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Bd of Governors v. Human Rights Com.

OPINION FILED OCTOBER 18, 1982.

BOARD OF GOVERNORS OF STATE COLLEGES AND UNIVERSITIES, PLAINTIFF-APPELLANT,

v.

ILLINOIS HUMAN RIGHTS COMMISSION ET AL., DEFENDANTS-APPELLEES. — (JOHN PRICE ET AL., DEFENDANTS.)



Appeal from the Circuit Court of Sangamon County; the Hon. Simon L. Friedman, Judge, presiding.

JUSTICE WEBBER DELIVERED THE OPINION OF THE COURT:

Plaintiff, Board of Governors of State Colleges and Universities (Board), filed in the circuit court of Sangamon County a petition for a writ of prohibition, seeking to prevent the defendants, Illinois Human Rights Commission (Commission) and certain of its administrative law judges, from proceeding with charges alleging unfair employment practices which had been filed by several employees of the Board. The circuit court denied the petition and this appeal followed. We affirm the denial.

The proceedings prior to entry into the circuit court straddled a change in the law and this adds some complexity to the case. Therefore, a brief explanation is in order. The Fair Employment Practices Act (Ill. Rev. Stat. 1979, ch. 48, pars. 851 through 867) remained in effect until July 1, 1980, when the Human Rights Act (Ill. Rev. Stat. 1981, ch. 68, par. 1-101 et seq.) replaced it and several other laws not involved in this case. The former Fair Employment Practices Commission (FEPC), the Department of Equal Employment Opportunity, and the Human Relations Commission were supplanted by two new agencies, the Department of Human Rights (DHR) and the Human Rights Commission (HRC). Any matter pending before the former agencies was to be "assumed by the Department or Commission, as provided in this Act, at the same stage, or a parallel stage, of proceeding to which it had progressed prior to the effective date of this Act." Ill. Rev. Stat. 1981, ch. 68, par. 9-102(A).

The events prior to the circuit court proceedings were submitted on a stipulation of facts. From it, it appears that defendant Price filed an unfair employment practice charge with the FEPC on November 9, 1979. An investigator conducted a fact-finding conference and wrote a report recommending that the charge be dismissed for lack of substantial evidence. FEPC sent Price a notice of dismissal of his charge on June 6, 1980. Under FEPC rules he was entitled to reconsideration and he made such a request on June 16, 1980. This request was pending when the Human Rights Act became effective on July 1, 1980. HRC treated it as a request for review as such step is known under the Human Rights Act.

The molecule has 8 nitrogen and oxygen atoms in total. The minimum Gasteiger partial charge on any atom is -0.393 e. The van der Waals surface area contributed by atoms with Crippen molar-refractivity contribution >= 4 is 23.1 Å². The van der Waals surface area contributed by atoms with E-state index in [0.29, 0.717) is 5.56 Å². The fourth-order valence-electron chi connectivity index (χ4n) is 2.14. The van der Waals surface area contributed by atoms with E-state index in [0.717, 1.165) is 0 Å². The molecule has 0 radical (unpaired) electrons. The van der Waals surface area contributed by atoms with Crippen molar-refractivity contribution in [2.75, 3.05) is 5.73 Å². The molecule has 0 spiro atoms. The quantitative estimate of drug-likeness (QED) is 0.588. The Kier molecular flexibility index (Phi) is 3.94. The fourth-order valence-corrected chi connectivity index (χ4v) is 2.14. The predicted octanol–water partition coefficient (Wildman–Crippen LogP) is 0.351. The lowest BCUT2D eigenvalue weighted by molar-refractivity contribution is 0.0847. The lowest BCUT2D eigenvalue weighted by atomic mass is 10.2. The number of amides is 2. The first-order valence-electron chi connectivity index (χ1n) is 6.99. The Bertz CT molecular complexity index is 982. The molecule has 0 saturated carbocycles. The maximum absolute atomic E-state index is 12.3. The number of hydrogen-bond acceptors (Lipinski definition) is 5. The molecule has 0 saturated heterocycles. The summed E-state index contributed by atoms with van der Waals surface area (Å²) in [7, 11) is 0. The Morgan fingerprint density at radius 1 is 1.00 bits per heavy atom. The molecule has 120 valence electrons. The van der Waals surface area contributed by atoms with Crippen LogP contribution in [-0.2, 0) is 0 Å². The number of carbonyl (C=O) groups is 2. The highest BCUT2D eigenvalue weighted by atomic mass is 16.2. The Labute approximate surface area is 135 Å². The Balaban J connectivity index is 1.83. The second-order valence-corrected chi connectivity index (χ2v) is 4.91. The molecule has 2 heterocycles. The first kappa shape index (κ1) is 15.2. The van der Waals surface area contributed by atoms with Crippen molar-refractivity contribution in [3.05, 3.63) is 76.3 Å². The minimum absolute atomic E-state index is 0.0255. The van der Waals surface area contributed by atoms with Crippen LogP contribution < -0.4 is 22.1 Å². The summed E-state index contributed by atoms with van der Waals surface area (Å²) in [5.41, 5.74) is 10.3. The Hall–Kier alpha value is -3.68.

The review process is outlined by statutory provisions and by rules promulgated by HRC. The statutes provide:

"Sec. 8-102. Powers and duties. In addition to other powers and duties prescribed in this Act, the Commission shall have the following powers:

(G) Decisions. Through a panel of three members designated by the Chairperson on a random basis, to hear and decide by majority vote requests for review and complaints filed in conformity with this Act and to approve proposed settlements.

"Sec. 8-103. Request for Review. (A) Jurisdiction. The Commission, through a panel of three members, shall have jurisdiction to hear and determine requests for review of (1) decisions of the Department to dismiss a charge; and (2) notices of default issued by the Department.

In each instance, the Department shall be the respondent.

(B) Review. When a request for review is properly filed, the Commission may consider the Department's report, any argument and supplemental evidence timely submitted, and the results of any additional investigation conducted by the Department in response to the request. In its discretion, the Commission may designate a hearing officer to conduct a hearing into the factual basis of the matter at issue." Ill. Rev. Stat. 1981, ch. 68, pars. 8-102, 8-103.

The pertinent portion of the rules of HRC relating to review is:

"Section 4.1. Filing with Commission — A party may request review by the Commission of a decision by the Department to dismiss or default, by filing a request therefor with the Commission at its Chicago office within thirty (30) days of receipt of the Department's notice of its decision. Such request may be accompanied by argument and supporting materials.

Section 4.2. Notice by Commission — The Commission shall notify the Department and other parties to the charge of the filing of a timely request for review. Notice to the Department shall be accompanied by a copy of the request. Only the Department and the party requesting review shall participate in any proceedings under this Article.

Section 4.3. Response by Department — Within thirty (30) days of receipt of the Commission's notice of the filing of a request for review, the Department shall file a response with the Commission, serving a copy at the same time on the party filing the request. If the Department opposes the request, its response shall consist of a copy of the charge and any amendments thereto, the Department's investigation report, the results of any additional investigation conducted by the Department and a statement of the Department's position, including proposed ...


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